Robotic surgery

In a few specialist hospitals, the surgeon may use a special machine (robot) to help with laparoscopic surgery. This is called assisted robotic surgery or da Vinci surgery.

During the surgery, a robotic machine is beside you. It has 4 arms. One holds a camera and the others hold the surgical instruments. The surgeon carries out the operation by using a machine that controls the robotic arms. The surgeon has a 3D view of the operating area that they can magnify many times, so gives them good detail.

Treatment after surgery

You usually have treatment after surgery to remove your cancer, unless you have a very early, low grade womb cancer (stage 1A, grade 1 or 2). This is to reduce the chance of the cancer coming back. Most women will have radiotherapy. Some also have chemotherapy.

Surgery for advanced womb cancer

If your cancer has already spread to another part of your body at diagnosis, you don’t normally have surgery. But in some cases of advanced cancer your specialist may suggest removing as much of the cancer as possible, if they think this will slow down its growth and help with symptoms. This is called debulking surgery.

Having surgery will depend on:

  • your general health
  • how fast the cancer is likely to grow
  • how far the cancer has spread

After surgery, you may have chemotherapy, radiotherapy or hormone therapy, or a combination of treatments.

Surgery for womb cancer that has come back

If womb cancer comes back within the pelvis, it may be possible to try and cure it with surgery. Usually this is done when womb cancer grows back in the middle pelvis after it has been treated with radiotherapy or surgery. The pelvis is the lower part of your abdomen. It contains the womb, bladder and back passage (rectum).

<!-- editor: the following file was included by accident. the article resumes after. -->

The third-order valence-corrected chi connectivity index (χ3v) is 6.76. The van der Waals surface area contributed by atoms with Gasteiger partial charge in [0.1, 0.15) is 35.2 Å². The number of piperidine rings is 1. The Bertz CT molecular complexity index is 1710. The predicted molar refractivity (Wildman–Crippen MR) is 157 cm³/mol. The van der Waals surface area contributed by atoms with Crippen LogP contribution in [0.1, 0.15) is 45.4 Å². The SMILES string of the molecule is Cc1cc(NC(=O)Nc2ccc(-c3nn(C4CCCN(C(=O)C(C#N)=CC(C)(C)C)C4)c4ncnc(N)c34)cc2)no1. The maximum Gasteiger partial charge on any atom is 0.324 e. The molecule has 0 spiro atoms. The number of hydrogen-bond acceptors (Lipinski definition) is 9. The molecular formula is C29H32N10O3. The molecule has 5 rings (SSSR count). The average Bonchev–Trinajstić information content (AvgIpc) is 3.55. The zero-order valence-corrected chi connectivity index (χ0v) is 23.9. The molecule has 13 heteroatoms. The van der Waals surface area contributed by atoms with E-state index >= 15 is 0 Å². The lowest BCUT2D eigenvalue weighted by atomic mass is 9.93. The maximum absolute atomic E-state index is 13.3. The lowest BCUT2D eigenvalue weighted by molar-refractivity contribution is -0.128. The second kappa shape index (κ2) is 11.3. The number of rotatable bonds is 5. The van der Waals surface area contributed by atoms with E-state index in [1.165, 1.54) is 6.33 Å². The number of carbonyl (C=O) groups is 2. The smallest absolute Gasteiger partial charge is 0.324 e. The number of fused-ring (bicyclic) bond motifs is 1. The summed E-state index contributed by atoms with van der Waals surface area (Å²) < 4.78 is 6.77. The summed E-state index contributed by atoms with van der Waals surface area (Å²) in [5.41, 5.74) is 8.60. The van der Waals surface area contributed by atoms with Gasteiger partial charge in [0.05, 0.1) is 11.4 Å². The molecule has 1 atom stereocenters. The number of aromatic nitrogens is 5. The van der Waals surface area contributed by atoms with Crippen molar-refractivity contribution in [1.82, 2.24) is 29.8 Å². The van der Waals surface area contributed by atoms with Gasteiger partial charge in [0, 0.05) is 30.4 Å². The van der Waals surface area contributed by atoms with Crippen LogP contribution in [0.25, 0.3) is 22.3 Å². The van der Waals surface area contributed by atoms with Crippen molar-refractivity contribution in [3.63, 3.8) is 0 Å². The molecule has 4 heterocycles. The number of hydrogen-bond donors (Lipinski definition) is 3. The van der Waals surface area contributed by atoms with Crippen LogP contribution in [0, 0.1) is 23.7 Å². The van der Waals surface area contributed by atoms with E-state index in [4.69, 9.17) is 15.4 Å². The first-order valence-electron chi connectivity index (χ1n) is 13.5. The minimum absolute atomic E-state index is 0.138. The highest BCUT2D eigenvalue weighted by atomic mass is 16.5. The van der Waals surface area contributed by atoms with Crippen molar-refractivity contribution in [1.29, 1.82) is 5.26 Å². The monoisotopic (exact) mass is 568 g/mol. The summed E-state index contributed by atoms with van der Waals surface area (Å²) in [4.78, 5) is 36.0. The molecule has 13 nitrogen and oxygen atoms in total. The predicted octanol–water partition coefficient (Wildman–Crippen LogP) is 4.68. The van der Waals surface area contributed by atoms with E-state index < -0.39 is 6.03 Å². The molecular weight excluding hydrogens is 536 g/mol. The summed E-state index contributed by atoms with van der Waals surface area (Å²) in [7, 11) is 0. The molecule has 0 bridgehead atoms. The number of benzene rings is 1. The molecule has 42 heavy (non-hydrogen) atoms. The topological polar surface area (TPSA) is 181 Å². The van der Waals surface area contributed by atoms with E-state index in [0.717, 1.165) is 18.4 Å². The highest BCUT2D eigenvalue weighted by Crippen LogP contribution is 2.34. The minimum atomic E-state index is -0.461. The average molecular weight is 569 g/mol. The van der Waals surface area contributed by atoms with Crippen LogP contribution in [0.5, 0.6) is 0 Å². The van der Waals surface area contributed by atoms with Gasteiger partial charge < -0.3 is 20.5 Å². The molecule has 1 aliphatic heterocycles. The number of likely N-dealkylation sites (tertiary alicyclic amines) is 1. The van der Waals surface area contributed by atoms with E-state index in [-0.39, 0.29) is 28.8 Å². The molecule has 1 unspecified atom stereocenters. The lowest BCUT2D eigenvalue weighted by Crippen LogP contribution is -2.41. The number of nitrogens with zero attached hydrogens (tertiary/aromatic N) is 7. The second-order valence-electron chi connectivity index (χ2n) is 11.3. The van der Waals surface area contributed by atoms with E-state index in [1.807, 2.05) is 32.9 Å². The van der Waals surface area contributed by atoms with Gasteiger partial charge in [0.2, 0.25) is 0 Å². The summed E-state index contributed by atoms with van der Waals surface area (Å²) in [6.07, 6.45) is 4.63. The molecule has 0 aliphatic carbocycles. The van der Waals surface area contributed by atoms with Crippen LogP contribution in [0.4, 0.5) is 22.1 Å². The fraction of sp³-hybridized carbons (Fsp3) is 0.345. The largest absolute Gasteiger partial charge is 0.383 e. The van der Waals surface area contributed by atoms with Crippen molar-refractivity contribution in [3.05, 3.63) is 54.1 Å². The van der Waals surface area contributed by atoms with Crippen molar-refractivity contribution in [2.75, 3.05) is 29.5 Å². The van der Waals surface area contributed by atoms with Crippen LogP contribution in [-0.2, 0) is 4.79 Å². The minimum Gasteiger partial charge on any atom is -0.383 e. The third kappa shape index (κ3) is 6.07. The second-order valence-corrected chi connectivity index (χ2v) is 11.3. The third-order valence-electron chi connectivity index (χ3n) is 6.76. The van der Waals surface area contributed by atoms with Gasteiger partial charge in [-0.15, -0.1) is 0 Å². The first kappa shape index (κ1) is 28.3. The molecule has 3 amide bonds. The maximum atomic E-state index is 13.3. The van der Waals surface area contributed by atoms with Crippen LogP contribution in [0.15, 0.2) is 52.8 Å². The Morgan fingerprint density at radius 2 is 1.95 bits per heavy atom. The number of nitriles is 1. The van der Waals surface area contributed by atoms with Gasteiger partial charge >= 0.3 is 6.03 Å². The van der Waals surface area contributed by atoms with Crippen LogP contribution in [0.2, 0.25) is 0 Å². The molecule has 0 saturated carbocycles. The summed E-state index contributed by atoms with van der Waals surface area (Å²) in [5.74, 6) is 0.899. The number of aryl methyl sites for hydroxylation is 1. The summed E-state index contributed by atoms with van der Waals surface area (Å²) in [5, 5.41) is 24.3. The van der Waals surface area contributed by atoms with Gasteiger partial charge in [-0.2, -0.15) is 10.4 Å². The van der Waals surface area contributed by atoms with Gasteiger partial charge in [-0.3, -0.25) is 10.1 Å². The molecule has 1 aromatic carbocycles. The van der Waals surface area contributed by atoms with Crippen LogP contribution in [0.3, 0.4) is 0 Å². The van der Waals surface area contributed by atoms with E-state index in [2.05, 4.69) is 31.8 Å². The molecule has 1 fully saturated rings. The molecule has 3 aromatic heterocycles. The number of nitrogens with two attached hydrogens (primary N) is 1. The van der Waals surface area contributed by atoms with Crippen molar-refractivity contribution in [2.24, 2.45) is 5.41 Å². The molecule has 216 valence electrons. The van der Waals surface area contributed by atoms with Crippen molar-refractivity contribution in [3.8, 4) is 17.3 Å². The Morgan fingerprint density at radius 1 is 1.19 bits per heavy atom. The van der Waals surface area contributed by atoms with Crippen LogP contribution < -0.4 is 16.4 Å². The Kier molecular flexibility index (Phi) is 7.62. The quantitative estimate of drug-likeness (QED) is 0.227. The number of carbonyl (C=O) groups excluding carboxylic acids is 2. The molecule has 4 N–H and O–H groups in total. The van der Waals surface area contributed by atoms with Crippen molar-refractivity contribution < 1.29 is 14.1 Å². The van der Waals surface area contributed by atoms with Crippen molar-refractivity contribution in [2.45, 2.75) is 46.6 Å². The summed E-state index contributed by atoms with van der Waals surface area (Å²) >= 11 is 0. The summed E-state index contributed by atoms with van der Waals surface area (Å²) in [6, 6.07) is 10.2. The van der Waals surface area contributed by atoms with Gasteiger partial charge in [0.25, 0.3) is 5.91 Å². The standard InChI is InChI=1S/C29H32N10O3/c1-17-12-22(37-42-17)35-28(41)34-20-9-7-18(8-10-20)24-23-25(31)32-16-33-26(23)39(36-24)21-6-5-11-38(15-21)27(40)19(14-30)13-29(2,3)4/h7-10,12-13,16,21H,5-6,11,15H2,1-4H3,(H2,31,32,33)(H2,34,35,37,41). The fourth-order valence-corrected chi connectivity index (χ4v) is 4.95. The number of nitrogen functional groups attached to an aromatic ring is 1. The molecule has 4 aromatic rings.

Your surgeon removes any pelvic organs that contain cancer cells, or are very near to the cancer.

This can include:

  • your womb (unless you've already had it removed)
  • your bladder
  • your rectum

You would not necessarily have all these organs removed. It would depend where the cancer had grown back. This type of surgery is called pelvic extenteration.

If the surgeon removes your bladder, you will need to have a bag to collect your urine (urostomy). Similarly, if they remove your rectum, you’ll need a bag to collect your poo (stools or faeces). This is called a colostomy. Your doctor and specialist nurse will talk to you before your operation about what to expect and support you.

As this is such major surgery, surgeons only suggest it when there is a good chance that it will cure the cancer. So your surgeon will check very carefully beforehand that the cancer has not spread to your lymph nodes or to any other body organ. If it has, this treatment is not suitable for you. If the cancer is in your lymph nodes, there is too high a risk that there is cancer growing somewhere else in your body, even if it is too small to be seen.

Pelvic exenteration operations are more often done for cancer of the neck of the womb (cervix). So we have detailed information about pelvic exenteration in our cervical cancer section.

Last reviewed: 
04 Oct 2014
  • Endometrial cancer: ESMO Clinical Practice Guidelines for diagnosis, treatment and follow-up
    N Colombo, E Preti, F Landoni and others
    Annals of Oncology, 2013, Vol 24 (Supplement 6)

  • Principles and practice of oncology (9th edition)
    VT De Vita, TS Lawrence and SA Rosenberg
    Lippincott, Williams and Wilkins, 2011